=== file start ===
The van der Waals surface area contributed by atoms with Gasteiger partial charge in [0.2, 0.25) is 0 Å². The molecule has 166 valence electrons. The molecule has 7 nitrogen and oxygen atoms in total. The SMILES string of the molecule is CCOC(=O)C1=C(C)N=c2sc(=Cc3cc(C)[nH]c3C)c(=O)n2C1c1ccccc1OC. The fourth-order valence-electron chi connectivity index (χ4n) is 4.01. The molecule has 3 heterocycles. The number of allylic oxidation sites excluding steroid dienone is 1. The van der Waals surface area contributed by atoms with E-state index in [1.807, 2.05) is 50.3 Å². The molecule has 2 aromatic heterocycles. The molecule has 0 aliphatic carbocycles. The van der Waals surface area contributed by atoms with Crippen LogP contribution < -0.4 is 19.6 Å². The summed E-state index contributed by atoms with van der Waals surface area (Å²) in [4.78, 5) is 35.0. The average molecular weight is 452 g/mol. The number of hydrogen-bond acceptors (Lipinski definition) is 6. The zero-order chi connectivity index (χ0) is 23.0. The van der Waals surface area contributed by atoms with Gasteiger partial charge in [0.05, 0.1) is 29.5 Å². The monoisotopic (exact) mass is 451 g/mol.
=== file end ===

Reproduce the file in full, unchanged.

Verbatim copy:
The van der Waals surface area contributed by atoms with Gasteiger partial charge in [0.2, 0.25) is 0 Å². The molecule has 166 valence electrons. The molecule has 7 nitrogen and oxygen atoms in total. The SMILES string of the molecule is CCOC(=O)C1=C(C)N=c2sc(=Cc3cc(C)[nH]c3C)c(=O)n2C1c1ccccc1OC. The fourth-order valence-electron chi connectivity index (χ4n) is 4.01. The molecule has 3 heterocycles. The number of allylic oxidation sites excluding steroid dienone is 1. The van der Waals surface area contributed by atoms with E-state index in [1.807, 2.05) is 50.3 Å². The molecule has 2 aromatic heterocycles. The molecule has 0 aliphatic carbocycles. The van der Waals surface area contributed by atoms with Crippen LogP contribution < -0.4 is 19.6 Å². The summed E-state index contributed by atoms with van der Waals surface area (Å²) in [4.78, 5) is 35.0. The average molecular weight is 452 g/mol. The number of hydrogen-bond acceptors (Lipinski definition) is 6. The zero-order chi connectivity index (χ0) is 23.0. The van der Waals surface area contributed by atoms with Gasteiger partial charge in [0.05, 0.1) is 29.5 Å². The monoisotopic (exact) mass is 451 g/mol.